proceed with the calculation of the outlet stream compositions and flows.

If he selects the still pressure (which for a binary system will determine the vapour

liquid equilibrium relationship) and one outlet stream flow-rate, then the outlet compo-

sitions can be calculated by simultaneous solution of the mass balance and equilibrium

relationships (equations). A graphical method for the simultaneous solution is given in

Volume 2, Chapter 11.

However, if he selects an outlet stream composition (say the liquid stream) instead of

a flow-rate, then the simultaneous solution of the mass balance and v l e relationships

would not be necessary. The stream compositions could be calculated by the following

step-by-step (sequential) procedure:

1. Specifying P determines the v l e relationship (equilibrium) curve from experi-

mental data.

2. Knowing the outlet liquid composition, the outlet vapour composition can be calcu-

lated from the v l e relationship.

3. Knowing the feed and outlet compositions, and the feed flow-rate, the outlet stream

flows can be calculated from a material balance.

4. An enthalpy balance then gives the heat input required.

The need for simultaneous solution of the design equations implies that there is a

recycle of information. Choice of an outlet stream composition as a design variable in

x3

F2

F3

T

P

F2 (or F3)

Feed

Select

(a)

(b)

F3 (or F2)

x2

x3

T

x2 (or x3)

Direction of calculation

F1

x1

P1

T1

P

x2 (or x3)

Feed

Select

Direction of calculation

F1

x1

P1

T1

Figure 1.8.

Information flow, binary flash distillation calculation (a) Information recycle (b) Information flow

reversal

effect reverses the flow of information through the problem and removes the recycle; this

is shown diagrammatically in Figure 1.8.

1.9.3. Information flow and the structure of design problems

It was shown in Section 1.9.2. by studying a relatively simple problem, that the way

in which the designer selects his design variables can determine whether the design

calculations will prove to be easy or difficult. Selection of one particular set of variables

can lead to a straightforward, step-by-step, procedure, whereas selection of another set

can force the need for simultaneous solution of some of the relationships; which often

requires an iterative procedure (cut-and-try method). How the choice of design variables,

inputs to the calculation procedure, affects the ease of solution for the general design

problem can be illustrated by studying the flow of information, using simple information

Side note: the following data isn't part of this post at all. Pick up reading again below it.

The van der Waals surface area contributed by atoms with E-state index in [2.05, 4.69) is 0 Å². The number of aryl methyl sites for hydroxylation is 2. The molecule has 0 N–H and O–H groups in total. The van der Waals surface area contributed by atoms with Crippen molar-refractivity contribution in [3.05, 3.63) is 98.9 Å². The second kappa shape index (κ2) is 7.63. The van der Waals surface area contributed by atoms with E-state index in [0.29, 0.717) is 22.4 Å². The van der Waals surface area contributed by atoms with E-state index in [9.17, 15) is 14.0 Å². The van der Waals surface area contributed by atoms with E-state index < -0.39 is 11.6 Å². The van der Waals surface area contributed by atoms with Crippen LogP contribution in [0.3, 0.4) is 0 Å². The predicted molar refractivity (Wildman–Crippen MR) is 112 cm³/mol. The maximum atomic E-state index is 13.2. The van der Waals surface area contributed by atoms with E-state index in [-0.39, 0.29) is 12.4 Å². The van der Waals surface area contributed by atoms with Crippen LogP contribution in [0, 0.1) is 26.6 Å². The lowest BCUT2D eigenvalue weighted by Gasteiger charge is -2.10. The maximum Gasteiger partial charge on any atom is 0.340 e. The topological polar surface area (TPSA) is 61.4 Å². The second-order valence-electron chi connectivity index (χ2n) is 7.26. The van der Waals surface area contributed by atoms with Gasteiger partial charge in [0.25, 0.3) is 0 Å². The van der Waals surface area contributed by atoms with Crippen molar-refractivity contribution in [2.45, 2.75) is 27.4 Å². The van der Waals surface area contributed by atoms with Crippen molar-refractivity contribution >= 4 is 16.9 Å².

flow diagrams. The method used will be that given by Lee et al. (1966) who used a form

of directed graph; a biparte graph, see Berge (1962).

The general design problem can be represented in mathematical symbolism as a series

of equations:

fivj D 0

where j D 1, 2, 3,..., Nv,

i D 1, 2, 3,..., Nr

Consider the following set of such equations:

f1v1, v2 D 0

f2v1, v2, v3, v5 D 0

f4v2, v4, v5, v6 D 0

f5v5, v6, v7 D 0

There are seven variables, Nv D 7, and five equations (relationships) Nr D 5, so the

number of degrees of freedom is:

Nd D Nv Nr D 7 5 D 2

The task is to select two variables from the total of seven in such a way as to give the

simplest, most efficient, method of solution to the seven equations. There are twenty-one

ways of selecting two items from seven.

In Lee’s method the equations and variables are represented by nodes on the biparte

graph (circles), connected by edges (lines), as shown in Figure 1.9.

f1

v1

v1

f node

v node

Figure 1.9. Nodes and edges on a biparte graph

Figure 1.9 shows that equation f1 contains (is connected to) variables v1 and v2. The

complete graph for the set of equations is shown in Figure 1.10.

f1

f2

f3

f4

v1

v2

v3

v4

v5

v6

v7

f5

Figure 1.10. Biparte graph for the complete set of equations

The number of edges connected to a node defines the local degree of the node p.

For example, the local degree of the f1 node is 2, pf1 D 2, and at the v5 node it is 3,

pv5 D 3. Assigning directions to the edges of Figure 1.10 (by putting arrows on the

lines) identifies one possible order of solution for the equations. If a variable vj is defined

as an output variable from an equation fi, then the direction of information flow is from

the node fi to the node vj and all other edges will be oriented into fi. What this means,

mathematically, is that assigning vj as an output from fi rearranges that equation so that:

fiv1, v2,... , vn D vj

vj is calculated from equation fi.

assigned as output variables from an f node. They are inputs to the system and their edges

must be oriented into the system of equations.

If, for instance, variables v3 and v4 are selected as design variables, then Figure 1.11

shows one possible order of solution of the set of equations. Different types of arrows

are used to distinguish between input and output variables, and the variables selected as

design variables are enclosed in a double circle.

f1

f2

f3

f4

f5

v1

v2

v5

v6

v7

v3

v4

Design variables (inputs)

Inputs

Outputs

Figure 1.11. An order of solution

Tracing the order of the solution of the equations as shown in Figure 1.11 shows how

the information flows through the system of equations: